Emma Donoghue’s newest novel, Akin, transports the reader from the streets of New York, where the drug trade’s worst outcome is death, to the Promenade in Nice, France, where the city is about to celebrate its annual Carnival.
Retired professor Noah Selvaggio is preparing to travel to Nice, a place he has not visited since he was four years old. His intent is to celebrate his 80th birthday while he reconnects with his family’s roots. Noah also hopes to answer several persistent questions. What was life really like for Noah’s mother in occupied France during World War II after he was sent to safety in America and she stayed on to care for her elderly father. Why did she keep a series of mysterious black and white photographs? What was their significance and more importantly what relevance do the images have for Noah and his understanding about his family?
An unexpected call from the Administration for Children’s Services abruptly changes Noah’s travel plans. His great-nephew Michael, the eleven-year old son of his wayward and now deceased nephew, Victor, is suddenly in need of a home. Michael’s maternal grandmother, his guardian, has just died and his mother is incarcerated, possibly as a result of Victor’s criminal activities. “I’m exploring Michael’s kinship resources,” Rosa Figueroa, the placement officer tells Noah. “There’s nobody at all to look after him.” With little choice but to offer his guest room to the boy, the widower reluctantly agrees to a temporary care arrangement.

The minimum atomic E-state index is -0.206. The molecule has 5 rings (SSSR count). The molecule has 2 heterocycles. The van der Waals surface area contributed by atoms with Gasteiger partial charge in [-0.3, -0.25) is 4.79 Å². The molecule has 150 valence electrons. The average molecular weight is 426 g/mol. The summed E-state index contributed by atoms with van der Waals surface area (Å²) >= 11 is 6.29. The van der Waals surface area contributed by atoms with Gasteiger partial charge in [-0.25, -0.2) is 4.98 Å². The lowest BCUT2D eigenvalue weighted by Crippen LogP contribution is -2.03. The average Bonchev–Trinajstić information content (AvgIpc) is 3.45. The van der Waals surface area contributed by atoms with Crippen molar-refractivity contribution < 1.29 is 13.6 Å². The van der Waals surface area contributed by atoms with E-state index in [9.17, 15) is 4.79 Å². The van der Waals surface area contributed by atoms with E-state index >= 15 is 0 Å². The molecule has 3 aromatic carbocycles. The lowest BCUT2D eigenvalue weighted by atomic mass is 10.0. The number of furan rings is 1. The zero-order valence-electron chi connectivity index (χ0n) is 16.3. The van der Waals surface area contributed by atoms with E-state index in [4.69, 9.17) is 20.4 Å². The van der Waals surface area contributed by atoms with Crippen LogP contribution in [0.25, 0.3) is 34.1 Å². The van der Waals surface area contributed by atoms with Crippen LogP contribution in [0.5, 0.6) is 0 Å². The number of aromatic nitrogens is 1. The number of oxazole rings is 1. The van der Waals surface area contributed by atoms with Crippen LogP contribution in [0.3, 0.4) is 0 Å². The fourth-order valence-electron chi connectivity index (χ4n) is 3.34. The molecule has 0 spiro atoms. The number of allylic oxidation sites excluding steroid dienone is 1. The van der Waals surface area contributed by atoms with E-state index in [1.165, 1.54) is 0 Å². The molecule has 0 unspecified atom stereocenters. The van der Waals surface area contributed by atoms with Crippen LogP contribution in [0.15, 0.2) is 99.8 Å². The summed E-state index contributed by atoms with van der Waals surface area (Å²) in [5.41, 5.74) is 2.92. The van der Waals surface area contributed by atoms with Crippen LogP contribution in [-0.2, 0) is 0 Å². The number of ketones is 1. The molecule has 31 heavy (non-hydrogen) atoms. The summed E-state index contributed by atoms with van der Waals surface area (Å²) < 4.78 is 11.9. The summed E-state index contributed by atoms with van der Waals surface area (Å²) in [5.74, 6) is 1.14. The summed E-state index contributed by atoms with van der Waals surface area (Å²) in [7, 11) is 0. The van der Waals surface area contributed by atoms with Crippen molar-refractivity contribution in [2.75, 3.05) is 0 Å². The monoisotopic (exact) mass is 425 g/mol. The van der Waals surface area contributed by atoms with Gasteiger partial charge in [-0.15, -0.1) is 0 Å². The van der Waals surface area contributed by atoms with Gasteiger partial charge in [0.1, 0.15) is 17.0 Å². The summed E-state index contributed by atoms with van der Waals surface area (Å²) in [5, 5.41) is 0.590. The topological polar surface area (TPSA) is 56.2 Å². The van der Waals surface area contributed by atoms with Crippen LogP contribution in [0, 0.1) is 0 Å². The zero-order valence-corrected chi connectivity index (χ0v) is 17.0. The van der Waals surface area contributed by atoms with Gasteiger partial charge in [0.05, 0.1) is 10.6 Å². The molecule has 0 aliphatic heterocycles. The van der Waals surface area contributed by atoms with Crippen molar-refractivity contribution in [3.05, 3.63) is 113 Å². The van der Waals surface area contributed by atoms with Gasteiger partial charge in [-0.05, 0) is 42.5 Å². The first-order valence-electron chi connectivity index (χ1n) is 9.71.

Emma Donoghue skillfully layers character development and visually rich descriptions of Nice with detailed historical references to life during the Nazi occupation of France. Noah approaches the visit to Nice with the focus one would expect of a retired, well-to-do university professor whose preferences include museums and galleries followed by enjoying French cuisine. In contrast Michael is a stereotypical, inner-city tween who hasn’t travelled beyond New York and whose only aspiration, to become a professional gamer, consumes every waking hour. When he’s not being disrespectful to Noah, Michael is glued to his cracked phone. But, the boy’s curious mind and affinity for technology pay off as the pair explore Nice and uncover startling information about anti-Semitism and life during the French Resistance. With Michael’s help Noah starts to piece together the truth about why his mother stayed behind in France during the war.
Emma Donoghue’s newest work showcases her skillfulness and creativity as a master storyteller. Akin is a richly complex, sometimes dark, but rewarding read that explores what it truly means to be family.
Emma Donoghue is appearing at the Sunday Brunch, Oct. 20, 11am at this year’s Whistler Writer’s Festival, which runs from October 17 – 20, 2019.
Nicola Bentley lives in Whistler where she reads, hikes and writes.